Passed by Senate, Budget Heads to Obama's Desk
Thanks to what some in the Senate labeled "Thursday night magic," a $1.1 trillion spending bill to fund federal agencies is headed to President Obama's desk, warding off the specter of a government shutdown in this fiscal year.
Lawmakers agreed to speed up Senate procedure, bringing up the measure that the House passed Wednesday night for a final vote Thursday. The “omnibus” package cleared the upper chamber on a 72-26 vote.
“We’re a little late, but we’ve gotten the job done,” Senate Appropriations Chair Barbara Mikulski said the measure that will fund the government through Sept. 30.
The bill was the result of a newsmaking budget agreement late last year in the wake of a nearly three-week government shutdown that furloughed thousands of federal workers and soured the approval rating of GOP members of Congress. Putting a possible reprise of that fiasco to rest was a significant driver for lawmakers in a midterm election year where control of the Senate is at stake.
The spending is split between the Pentagon and non-defense programs. It restores cuts to Head Start and other programs (such as health research) affected by sequester cuts, and it increases the budget by about $26 billion.
Lawmakers had only a few days to comb through the more than 1,500-page bill, which Mikulski and her House counterpart, Hal Rogers, introduced earlier this week. Conservative outside groups, protesting the bill on those grounds and because it increased spending from the 2011 Budget Control Act, promised to score the vote.
Republican Sen. Ted Cruz tried to hold up vote by seeking an amendment to defund the Affordable Care Act -- a maneuver that led to last year’s shutdown. Despite such opposition, 21 Republicans voted for the measure. GOP Leadership was divided, with Majority Leader Mitch McConnell and Sens. John Cornyn, John Barrasso, and John Thune voting against it and Roy Blunt and Jerry Moran voting in favor.
“I think anytime we can demonstrate there is an ability to govern and to work on behalf of the American people, that’s a good thing for 2014. And, this is a piece of evidence that there is an effort to solve the country’s problems,” Moran told RCP. The Kansas Republican chairs the National Republican Senatorial Committee, which works to elect members of the GOP to Congress.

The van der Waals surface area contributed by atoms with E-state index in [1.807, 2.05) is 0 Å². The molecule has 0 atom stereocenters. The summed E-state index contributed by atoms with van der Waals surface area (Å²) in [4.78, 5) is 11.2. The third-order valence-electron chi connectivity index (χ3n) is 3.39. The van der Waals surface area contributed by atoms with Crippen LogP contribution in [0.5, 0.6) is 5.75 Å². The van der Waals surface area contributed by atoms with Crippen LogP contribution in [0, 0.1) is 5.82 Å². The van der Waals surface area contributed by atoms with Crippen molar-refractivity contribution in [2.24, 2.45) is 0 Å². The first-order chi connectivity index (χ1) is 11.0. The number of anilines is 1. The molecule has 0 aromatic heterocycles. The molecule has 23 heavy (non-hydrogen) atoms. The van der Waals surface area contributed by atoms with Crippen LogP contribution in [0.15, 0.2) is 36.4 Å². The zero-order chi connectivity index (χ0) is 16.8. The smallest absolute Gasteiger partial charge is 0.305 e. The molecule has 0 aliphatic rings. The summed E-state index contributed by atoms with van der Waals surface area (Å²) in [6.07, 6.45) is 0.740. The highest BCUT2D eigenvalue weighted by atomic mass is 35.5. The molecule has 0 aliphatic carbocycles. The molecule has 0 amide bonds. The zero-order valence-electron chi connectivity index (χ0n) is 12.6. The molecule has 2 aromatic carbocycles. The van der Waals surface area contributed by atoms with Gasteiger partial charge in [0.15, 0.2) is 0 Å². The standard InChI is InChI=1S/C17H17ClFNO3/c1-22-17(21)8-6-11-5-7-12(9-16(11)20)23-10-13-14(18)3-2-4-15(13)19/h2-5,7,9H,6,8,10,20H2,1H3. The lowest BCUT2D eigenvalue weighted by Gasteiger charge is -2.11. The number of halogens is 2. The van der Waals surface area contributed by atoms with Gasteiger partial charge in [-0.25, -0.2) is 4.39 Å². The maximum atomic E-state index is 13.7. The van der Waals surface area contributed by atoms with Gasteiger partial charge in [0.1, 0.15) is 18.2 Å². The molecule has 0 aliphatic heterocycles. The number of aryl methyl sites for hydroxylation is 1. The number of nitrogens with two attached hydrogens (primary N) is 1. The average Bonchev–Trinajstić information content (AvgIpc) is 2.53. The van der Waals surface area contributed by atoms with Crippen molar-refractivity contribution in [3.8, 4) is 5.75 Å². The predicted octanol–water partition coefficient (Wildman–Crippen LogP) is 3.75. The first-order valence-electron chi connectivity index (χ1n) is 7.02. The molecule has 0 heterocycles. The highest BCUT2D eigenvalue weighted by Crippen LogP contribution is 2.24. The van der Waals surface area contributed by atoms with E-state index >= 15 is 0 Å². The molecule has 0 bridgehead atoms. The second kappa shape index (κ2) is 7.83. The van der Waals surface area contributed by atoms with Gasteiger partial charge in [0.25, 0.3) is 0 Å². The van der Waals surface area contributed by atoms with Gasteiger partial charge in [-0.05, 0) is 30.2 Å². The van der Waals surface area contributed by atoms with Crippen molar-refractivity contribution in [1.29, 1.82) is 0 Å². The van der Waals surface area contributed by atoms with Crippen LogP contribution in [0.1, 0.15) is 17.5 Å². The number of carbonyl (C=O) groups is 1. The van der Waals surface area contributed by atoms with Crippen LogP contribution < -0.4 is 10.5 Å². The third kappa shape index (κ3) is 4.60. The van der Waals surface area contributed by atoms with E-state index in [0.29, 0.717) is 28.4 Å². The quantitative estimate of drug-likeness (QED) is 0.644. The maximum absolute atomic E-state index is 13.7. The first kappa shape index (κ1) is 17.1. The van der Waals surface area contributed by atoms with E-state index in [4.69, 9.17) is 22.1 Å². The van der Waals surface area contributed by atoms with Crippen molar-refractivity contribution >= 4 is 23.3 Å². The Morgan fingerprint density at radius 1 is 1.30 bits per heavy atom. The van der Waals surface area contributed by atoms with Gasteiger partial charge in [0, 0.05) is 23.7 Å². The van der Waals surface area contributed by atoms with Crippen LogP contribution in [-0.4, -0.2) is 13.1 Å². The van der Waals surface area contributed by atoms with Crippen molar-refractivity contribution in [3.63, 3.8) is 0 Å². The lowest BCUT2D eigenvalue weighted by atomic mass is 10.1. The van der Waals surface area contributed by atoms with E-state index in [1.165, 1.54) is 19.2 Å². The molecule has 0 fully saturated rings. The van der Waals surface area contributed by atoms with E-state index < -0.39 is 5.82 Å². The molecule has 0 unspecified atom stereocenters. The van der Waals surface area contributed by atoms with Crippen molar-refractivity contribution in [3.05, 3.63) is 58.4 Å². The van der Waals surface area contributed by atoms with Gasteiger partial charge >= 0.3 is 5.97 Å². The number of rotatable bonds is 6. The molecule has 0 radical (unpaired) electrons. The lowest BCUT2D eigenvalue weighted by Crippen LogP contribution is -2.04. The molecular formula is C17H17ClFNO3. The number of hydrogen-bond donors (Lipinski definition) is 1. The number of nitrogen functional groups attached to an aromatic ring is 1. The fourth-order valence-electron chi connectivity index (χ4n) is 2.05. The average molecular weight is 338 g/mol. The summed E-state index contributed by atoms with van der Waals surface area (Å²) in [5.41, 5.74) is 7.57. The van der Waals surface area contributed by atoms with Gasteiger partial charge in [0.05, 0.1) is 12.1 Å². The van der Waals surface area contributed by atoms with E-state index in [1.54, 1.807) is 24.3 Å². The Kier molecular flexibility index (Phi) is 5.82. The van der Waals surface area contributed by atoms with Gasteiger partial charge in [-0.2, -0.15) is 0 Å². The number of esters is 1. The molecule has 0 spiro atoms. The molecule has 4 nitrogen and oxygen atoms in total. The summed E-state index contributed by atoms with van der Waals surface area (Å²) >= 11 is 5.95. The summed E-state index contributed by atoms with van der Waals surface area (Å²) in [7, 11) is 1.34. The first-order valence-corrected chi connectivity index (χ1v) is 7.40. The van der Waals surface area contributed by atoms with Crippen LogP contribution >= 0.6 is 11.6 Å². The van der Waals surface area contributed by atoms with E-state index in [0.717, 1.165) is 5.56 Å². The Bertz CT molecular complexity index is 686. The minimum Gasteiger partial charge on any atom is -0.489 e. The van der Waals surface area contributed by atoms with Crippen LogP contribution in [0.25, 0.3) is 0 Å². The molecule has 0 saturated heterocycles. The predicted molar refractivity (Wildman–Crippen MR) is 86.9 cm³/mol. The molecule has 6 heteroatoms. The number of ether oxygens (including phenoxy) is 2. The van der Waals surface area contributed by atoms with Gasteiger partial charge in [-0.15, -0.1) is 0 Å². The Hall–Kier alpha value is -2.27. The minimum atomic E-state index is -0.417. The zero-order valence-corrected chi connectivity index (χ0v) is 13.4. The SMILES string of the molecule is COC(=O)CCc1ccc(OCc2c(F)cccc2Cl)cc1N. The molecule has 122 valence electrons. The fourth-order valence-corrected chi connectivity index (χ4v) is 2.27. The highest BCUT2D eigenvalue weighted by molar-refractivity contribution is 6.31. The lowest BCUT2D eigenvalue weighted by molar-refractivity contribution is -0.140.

Moran didn’t vote for the budget agreement last year, but backed the spending bill because it moved the chamber away from a long pattern of short-term funding measures. “Certainly shutdown is not a good thing, and continuing resolutions take away the opportunity of Congress to play a roll in determining what the spending priorities are,” he said. “And in the absence of appropriations, we don’t have the ability to prioritize or take away bad programs.”
Others, though, protested the measure’s top-line number -- which was agreed to in December -- and what could be hidden in the 1,500 pages of legislation.
“While I appreciate the hard work by colleagues to try to stay within the constraints of the budget agreement, the total spending in this bill is too much during a time of record debt,” said Ohio’s Rob Portman, a former OMB chair during the Bush administration. “These large omnibus bills are the wrong way to legislate and lead to last-minute, haphazard bills. Rather than implementing spending priorities through a 1,582-page omnibus bill that lawmakers have only had a few days to read -- with no amendments allowed -- Congress should get back to regular order, including passing appropriations bills based on a budget and having an open amendment process.”
While passage of the measure puts off the threat of a shutdown, it did not address another divisive fiscal issue: the debt ceiling, which will need to be raised next month. But given the potential impact default could have on election year politics, lawmakers don’t appear as interested in such brinksmanship this time around. Still, it remains the next issue of contention facing Congress.
Lawmakers are now in recess until Jan. 27, the day before Obama will visit Capitol Hill to give his State of the Union Address.